General Information

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NY Blue/P Compiler Invocation

Special Note:
When compiling for the NY Blue/P compute nodes, the compiler flags used on NY Blue/L:
-qarch=440 or 440d and -qtune=440
should not be used, instead use the following compiler flags:
-qarch=450 or 450d and -qtune=450

Addition Information:
Porting Your Code | Blue Gene/P Application Development Redbook

NY Blue offers the IBM and GNU compilers. The IBM compilers are recommended for optimal performance.

For information about running threaded programs on NY Blue/P see Running Threaded Programs On NY Blue/P. You can run either threaded or non-threaded programs there.

To run a code on the compute nodes, you must compile and link it using a "cross-compiler" on the front-end (login node). The cross-compiler produces an executable that will run on the compute nodes.

If you instead use a native compiler on the front-end, the resulting executable will run on the front-end but not necessarily on the remote nodes. You should run your applications on the compute nodes only. Also, you can use the native compiler to compile and link serial code only, i.e. there are currently no mpich libraries on the front-end, only on the compute nodes.

So why might you use the native compilers?

You may find it harder to build your executable for the compute nodes (i.e. using the cross compiler) than the login node. The login node runs the SUSE Linux Enterprise Server 10.0 (SLES10) operating system. The compute nodes are more limited than standard linux in regard to certain features such as system calls, header files, profiling, and shell utilities. You might decide to use the native compilers to port the serial portions of your parallel code to the front-end (i.e. login node) first, since it is a friendlier environment, then port the entire parallel code to the compute nodes (using the cross compilers).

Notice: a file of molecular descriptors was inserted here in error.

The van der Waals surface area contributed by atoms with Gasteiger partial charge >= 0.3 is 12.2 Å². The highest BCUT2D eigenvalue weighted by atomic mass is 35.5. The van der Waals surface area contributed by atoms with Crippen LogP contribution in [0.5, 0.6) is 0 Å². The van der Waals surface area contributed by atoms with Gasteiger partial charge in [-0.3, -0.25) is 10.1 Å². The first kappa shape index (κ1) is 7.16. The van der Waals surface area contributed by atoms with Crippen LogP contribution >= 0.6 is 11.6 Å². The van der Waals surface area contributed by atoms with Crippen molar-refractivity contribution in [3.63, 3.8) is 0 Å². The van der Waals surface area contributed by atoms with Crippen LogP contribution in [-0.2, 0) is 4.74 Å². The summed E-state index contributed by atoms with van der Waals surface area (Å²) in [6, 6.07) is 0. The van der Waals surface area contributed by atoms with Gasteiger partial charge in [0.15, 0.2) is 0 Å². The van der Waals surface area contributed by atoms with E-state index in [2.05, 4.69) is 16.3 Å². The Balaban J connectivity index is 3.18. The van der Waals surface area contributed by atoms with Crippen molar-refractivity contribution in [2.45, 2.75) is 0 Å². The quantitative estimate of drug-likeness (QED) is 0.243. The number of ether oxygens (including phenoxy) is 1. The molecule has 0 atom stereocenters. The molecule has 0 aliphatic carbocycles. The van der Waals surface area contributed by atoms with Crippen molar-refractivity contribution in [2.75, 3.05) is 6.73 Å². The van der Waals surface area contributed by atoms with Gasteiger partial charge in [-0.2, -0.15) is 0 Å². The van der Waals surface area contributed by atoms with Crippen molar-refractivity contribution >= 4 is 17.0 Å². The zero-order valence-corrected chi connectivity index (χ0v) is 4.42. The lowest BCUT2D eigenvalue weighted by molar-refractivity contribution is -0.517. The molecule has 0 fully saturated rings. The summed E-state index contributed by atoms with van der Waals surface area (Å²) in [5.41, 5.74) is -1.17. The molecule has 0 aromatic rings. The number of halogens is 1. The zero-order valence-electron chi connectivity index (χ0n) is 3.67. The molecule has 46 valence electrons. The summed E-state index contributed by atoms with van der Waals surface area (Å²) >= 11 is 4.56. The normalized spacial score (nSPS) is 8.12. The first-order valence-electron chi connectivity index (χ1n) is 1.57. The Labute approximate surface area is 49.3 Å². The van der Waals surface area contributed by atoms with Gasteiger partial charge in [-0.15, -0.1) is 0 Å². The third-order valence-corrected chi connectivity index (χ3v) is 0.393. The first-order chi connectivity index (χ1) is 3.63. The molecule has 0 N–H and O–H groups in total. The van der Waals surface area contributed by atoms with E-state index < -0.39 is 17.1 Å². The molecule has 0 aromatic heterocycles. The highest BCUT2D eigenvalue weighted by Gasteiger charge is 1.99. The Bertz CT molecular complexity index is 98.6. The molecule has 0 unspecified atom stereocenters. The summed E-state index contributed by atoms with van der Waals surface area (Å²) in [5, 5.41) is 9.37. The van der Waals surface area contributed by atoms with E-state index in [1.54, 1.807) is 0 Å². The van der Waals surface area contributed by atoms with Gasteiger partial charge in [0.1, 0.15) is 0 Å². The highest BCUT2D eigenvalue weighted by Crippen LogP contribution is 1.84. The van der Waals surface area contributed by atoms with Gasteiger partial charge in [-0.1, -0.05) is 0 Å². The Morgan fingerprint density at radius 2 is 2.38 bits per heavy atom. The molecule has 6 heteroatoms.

Finally, for the cross compilers you can invoke each compiler (e.g. the C compiler) directly and be responsible yourself for things like linking in the required mpich libraries, or you can use the mpich wrapper scripts that are provided to do that for you. There are no mpich wrapper scripts for the native compilers because as mentioned there are no mpich libraries for the front-end.

In addition to the compiler invocation information on the sidebar at left, IBM offers a number of redbooks describing other aspects of IBM compiler usage:

  • IBM Fortran Blue Gene & Linux Manuals (IBM Redbooks)
    Much of the info you need will be in the Linux manual, but there is also some Blue Gene-specific info in the Blue Gene manual. Current Fortran compiler version number can be determined on fen by typing: ls /opt/ibmcmp/xlf/bg, will be highest number listed.
  • IBM C/C++ Blue Gene & Linux Manuals (IBM Redbooks)
    Much of the info you need will be in the Linux manual, but there is also some Blue Gene-specific info in the Blue Gene manual.
  • Linux Manual: Go to XL C/C++ for Linux, choose the Product Library link, then select current version number in tab at page top. (Current C/C++ compiler version number can be determined on fen by typing: ls /opt/ibmcmp/vacpp/bg, will be highest number listed.)
  • Blue Gene Manual: Go to IBM Fortran Blue Gene & Linux Manuals and select the XL Fortran Advanced Edition for Blue Gene hyperlink, the hyperlink for V11.1 points to a redbook pertinent to both Blue Gene/L and Blue Gene/P as well as to both Fortran and C/C++.
  • Blue Gene/P Application Development Redbook

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